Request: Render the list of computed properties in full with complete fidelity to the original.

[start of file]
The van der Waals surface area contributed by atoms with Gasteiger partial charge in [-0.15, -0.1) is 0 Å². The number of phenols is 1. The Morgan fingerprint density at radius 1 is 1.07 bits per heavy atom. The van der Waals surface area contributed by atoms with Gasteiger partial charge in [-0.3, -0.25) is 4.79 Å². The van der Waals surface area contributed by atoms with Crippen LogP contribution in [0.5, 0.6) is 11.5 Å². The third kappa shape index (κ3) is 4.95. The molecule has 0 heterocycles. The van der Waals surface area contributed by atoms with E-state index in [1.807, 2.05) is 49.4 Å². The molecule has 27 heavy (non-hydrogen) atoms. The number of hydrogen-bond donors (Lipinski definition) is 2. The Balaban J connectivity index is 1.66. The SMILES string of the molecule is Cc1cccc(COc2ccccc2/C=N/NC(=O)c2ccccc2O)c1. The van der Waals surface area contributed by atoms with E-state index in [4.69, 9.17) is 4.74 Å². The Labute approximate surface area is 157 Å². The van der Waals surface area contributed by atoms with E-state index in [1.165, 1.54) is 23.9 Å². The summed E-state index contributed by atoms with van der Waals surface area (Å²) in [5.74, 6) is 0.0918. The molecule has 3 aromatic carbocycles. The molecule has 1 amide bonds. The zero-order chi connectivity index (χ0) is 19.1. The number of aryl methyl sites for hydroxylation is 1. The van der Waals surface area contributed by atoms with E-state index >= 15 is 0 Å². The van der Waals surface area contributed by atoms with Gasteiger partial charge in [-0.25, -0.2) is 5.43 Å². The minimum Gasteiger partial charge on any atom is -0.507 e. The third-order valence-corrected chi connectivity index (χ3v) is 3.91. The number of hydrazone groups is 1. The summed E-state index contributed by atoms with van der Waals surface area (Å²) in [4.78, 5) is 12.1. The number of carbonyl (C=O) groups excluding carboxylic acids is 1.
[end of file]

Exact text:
The van der Waals surface area contributed by atoms with Gasteiger partial charge in [-0.15, -0.1) is 0 Å². The number of phenols is 1. The Morgan fingerprint density at radius 1 is 1.07 bits per heavy atom. The van der Waals surface area contributed by atoms with Gasteiger partial charge in [-0.3, -0.25) is 4.79 Å². The van der Waals surface area contributed by atoms with Crippen LogP contribution in [0.5, 0.6) is 11.5 Å². The third kappa shape index (κ3) is 4.95. The molecule has 0 heterocycles. The van der Waals surface area contributed by atoms with E-state index in [1.807, 2.05) is 49.4 Å². The molecule has 27 heavy (non-hydrogen) atoms. The number of hydrogen-bond donors (Lipinski definition) is 2. The Balaban J connectivity index is 1.66. The SMILES string of the molecule is Cc1cccc(COc2ccccc2/C=N/NC(=O)c2ccccc2O)c1. The van der Waals surface area contributed by atoms with E-state index in [4.69, 9.17) is 4.74 Å². The Labute approximate surface area is 157 Å². The van der Waals surface area contributed by atoms with E-state index in [1.165, 1.54) is 23.9 Å². The summed E-state index contributed by atoms with van der Waals surface area (Å²) in [5.74, 6) is 0.0918. The molecule has 3 aromatic carbocycles. The molecule has 1 amide bonds. The zero-order chi connectivity index (χ0) is 19.1. The number of aryl methyl sites for hydroxylation is 1. The van der Waals surface area contributed by atoms with E-state index >= 15 is 0 Å². The van der Waals surface area contributed by atoms with Gasteiger partial charge in [-0.25, -0.2) is 5.43 Å². The minimum Gasteiger partial charge on any atom is -0.507 e. The third-order valence-corrected chi connectivity index (χ3v) is 3.91. The number of hydrazone groups is 1. The summed E-state index contributed by atoms with van der Waals surface area (Å²) in [4.78, 5) is 12.1. The number of carbonyl (C=O) groups excluding carboxylic acids is 1.